News

17 February 2020

Time Capsule buried on site of D2N2-backed Flood Defences in Derby

A time capsule has been buried at the River Gardens to mark the installation of the new flood defences in Derby.

The time capsule, which has been lowered underneath the new amphitheatre in the River Gardens, marks the completion of the flood alleviation works and redevelopment in this area by contractor NMCN PLC.

The flood defence project, called Our City Our River, benefited from a £12 million investment from D2N2’s Local Growth Fund allocation as well as £4.61m from the European Regional Development Fund (ERDF) invested via D2N2.

The £95million OCOR project has been developed to reduce flood risk through long-term, and sustainable economic development, creating a high-quality riverside, linking the city centre with the river. 

Cllr Matthew Holmes, Deputy Leader of Derby City Council said: “The River Gardens have been neglected over the years, so it’s fantastic to see this open space redesigned and developed to be an accessible garden in the city centre.”

“The burial of this time capsule marks the work that has been completed over the past year.  It’s great to get local schools, like Hardwick and Arboretum involved, as well as helping them to understand environmental factors and why the work we’re doing is so important.”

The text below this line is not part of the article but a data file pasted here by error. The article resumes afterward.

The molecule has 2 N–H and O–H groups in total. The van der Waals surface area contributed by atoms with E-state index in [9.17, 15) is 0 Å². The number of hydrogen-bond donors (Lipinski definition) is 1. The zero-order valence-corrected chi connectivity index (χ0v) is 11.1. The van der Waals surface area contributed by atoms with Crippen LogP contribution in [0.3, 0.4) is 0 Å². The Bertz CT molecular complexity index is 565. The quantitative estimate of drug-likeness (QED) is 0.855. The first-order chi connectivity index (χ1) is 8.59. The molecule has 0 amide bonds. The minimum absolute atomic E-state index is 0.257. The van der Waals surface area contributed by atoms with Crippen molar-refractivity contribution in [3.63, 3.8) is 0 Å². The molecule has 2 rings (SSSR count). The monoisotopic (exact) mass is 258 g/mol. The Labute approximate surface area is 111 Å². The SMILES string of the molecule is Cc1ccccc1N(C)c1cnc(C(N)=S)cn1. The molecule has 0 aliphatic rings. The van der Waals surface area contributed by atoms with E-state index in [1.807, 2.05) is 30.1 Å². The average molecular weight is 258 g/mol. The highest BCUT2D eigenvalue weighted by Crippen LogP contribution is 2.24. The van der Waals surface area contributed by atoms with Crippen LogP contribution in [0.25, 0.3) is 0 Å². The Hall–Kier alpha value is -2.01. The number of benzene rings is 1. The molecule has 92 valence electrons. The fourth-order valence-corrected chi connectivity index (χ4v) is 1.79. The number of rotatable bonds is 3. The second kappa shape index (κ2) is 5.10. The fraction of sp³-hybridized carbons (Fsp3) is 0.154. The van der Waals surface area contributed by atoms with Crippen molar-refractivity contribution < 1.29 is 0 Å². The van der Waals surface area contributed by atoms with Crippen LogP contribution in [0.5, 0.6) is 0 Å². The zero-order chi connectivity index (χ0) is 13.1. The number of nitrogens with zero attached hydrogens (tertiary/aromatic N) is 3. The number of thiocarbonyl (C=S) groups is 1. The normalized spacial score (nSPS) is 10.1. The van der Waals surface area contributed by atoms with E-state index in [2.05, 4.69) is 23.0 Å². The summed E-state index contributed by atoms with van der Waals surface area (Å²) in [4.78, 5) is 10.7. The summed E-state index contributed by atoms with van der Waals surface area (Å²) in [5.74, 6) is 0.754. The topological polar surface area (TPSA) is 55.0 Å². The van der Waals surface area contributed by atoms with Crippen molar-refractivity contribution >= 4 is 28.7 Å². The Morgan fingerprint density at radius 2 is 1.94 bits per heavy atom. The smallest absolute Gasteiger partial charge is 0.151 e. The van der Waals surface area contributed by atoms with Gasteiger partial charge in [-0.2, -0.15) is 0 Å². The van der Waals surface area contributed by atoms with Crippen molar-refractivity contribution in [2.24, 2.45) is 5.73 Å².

“Protecting homes and businesses is the main drive for these works, however helping to regenerate the areas next to the river will help us make the most of the asset we have and turn the city to face it.”

River Gardens

The newly designed River Gardens has created clear lines of sight in all directions, integrated seating, and made the space more accessible to residents in the city. An open-air performance space has been created in the style of an amphitheatre.

Children from Hardwick Primary School and Arboretum Primary School have added items to the time capsule, under the theme ‘100 years’ which echoes the level of protection that the new defences will have.

Pupils from Hardwick Primary School attended the burial ceremony and met with the Leader of Council and D2N2 Board member, Cllr Chris Poulter, The Mayor of the City of Derby Cllr Frank Harwood, and the Friends of the River Gardens to hear about the history of the park and work that that has been completed over the past year.

A plaque by artist Tim Clapcott, who created the Made in Derby’ plaques in the city centre, will be added to the site in the next few months.

D2N2 also funded the Made In Derby scheme as part of a £1.65m investment for Placemaking as well as the encouragement of active travel in the city.

The open space will be seasonally planted and landscaped over the next few months, with the site fully completed in the summer.  The time capsule will stay in the River Gardens for the next 100 years.

As part of the redevelopment, two bronze turtles from Allestree Park, which originally sat in River Gardens, have returned as an added feature of the newly designed space.

The open space will be seasonally planted and landscaped over the next few months, with the site fully completed in the summer. The riverside path between Derwent Street and the Bus Station has now reopened for pedestrians.